Two days ago I was sitting in Atatürk Airport in Istanbul, wishing that I weren’t.
Three weeks before that I flew through Istanbul on Turkish Airlines, en route from Johannesburg to Washington D.C. Istanbul is not exactly on the way from Joburg to D.C., and the flight included an eight-hour layover. But the price of the ticket was right ($825, or about R11k), and I thought it would be a great opportunity to briefly visit a city that so many of my friends have raved about.
I made the most of that first layover, catching the train into central Istanbul, seeing some sights, and arriving back at the airport in time for my connecting flight.
On my way back to Joburg from D.C., I had another long layover in Istanbul. I decided I was too tired to make the trip into town this time. I’ll just hole up in the airport and work on my blog, I thought.
I cannot overstate what a big mistake that was. Eight hours is way too long to spend in any airport, and especially one like Atatürk, which is super crowded with inconsistent wifi. As I slogged around the international terminal, looking for a place to sit and get online, I cursed my poor judgement. But I figured I’d pass the time by writing a blog post about what I did during my first layover, so no one else makes the same mistake.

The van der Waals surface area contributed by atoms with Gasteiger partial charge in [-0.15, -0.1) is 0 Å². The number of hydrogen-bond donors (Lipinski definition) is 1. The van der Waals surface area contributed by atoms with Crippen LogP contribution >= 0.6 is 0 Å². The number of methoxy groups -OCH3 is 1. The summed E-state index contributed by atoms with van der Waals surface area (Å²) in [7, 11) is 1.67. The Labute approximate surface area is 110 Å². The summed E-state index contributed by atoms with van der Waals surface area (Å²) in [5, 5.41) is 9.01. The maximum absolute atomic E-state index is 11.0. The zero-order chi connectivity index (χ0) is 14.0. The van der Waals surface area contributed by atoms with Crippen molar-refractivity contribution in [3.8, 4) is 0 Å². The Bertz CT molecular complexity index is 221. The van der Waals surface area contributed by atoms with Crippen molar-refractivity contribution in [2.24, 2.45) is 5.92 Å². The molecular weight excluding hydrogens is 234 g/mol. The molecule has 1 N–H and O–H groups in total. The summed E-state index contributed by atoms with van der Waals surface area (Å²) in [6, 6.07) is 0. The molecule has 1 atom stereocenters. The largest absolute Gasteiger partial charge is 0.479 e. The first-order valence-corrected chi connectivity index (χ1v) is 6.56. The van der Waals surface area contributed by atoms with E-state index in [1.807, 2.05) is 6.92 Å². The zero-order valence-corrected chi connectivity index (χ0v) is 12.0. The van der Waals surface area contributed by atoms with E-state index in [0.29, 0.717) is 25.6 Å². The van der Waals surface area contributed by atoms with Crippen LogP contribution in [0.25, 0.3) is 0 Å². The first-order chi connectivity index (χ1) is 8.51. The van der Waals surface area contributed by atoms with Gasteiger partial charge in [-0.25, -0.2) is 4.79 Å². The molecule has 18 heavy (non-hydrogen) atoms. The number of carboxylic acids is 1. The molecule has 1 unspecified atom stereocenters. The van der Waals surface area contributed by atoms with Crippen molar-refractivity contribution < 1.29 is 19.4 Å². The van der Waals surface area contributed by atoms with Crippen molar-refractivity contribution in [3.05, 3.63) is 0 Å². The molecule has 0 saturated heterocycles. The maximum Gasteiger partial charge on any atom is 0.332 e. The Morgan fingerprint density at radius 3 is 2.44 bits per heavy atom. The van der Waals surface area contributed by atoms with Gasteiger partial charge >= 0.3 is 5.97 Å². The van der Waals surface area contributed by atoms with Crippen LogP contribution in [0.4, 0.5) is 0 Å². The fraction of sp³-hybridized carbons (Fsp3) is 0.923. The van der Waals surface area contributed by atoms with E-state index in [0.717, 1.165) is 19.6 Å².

I started the post in the airport but was too tired to finish it until now, a day after I made it home to Joburg. As it turns out, sitting around Atatürk airport is actually more tiring than journeying into town.
So, here’s what I did with eight hours to kill during a layover in Istanbul.
1) I got off the plane, followed the signs to immigration, and presented my $20 (R285) Turkish visa, which I’d bought online in advance. (You can also buy your visa at a kiosk in the airport but I think it costs a few dollars more.) There was no line at immigration, at least not when I passed through at about 6:00 a.m.
2) I found an ATM and withdrew 200 Turkish lira (about $70 or R1000). I had cash to spare at the end.
3) I followed the signs to the Metro (airport signs are in English and Turkish) and rode down the escalator into the Metro station.
4) I was a little confused when I got to the Metro. There weren’t many English signs and I couldn’t read the Metro map. Also, I had no idea where I was going — I had a vague plan to go to the Blue Mosque and the Hagia Sophia but didn’t know where those places were. So I did what everyone else around me was doing: I looked helpless and waited for the station staff guy to assist me.
5) The staff guy helped me buy a plastic “istanbulkart” and put some money on it. I’m not sure how much, but it was definitely less than 20 lira. I tried to communicate that I wanted to go to the Blue Mosque and he said I should go to the Sultanahmet station via Aksaray. I nodded obediently, walked through the turnstile, and boarded the train. The airport is at the end of the red M1 line (see map here).
6) Once inside the train, I asked for help again. I found a lovely man, Ahmed from Lebanon, who said he was headed in the same direction and would show me where to go.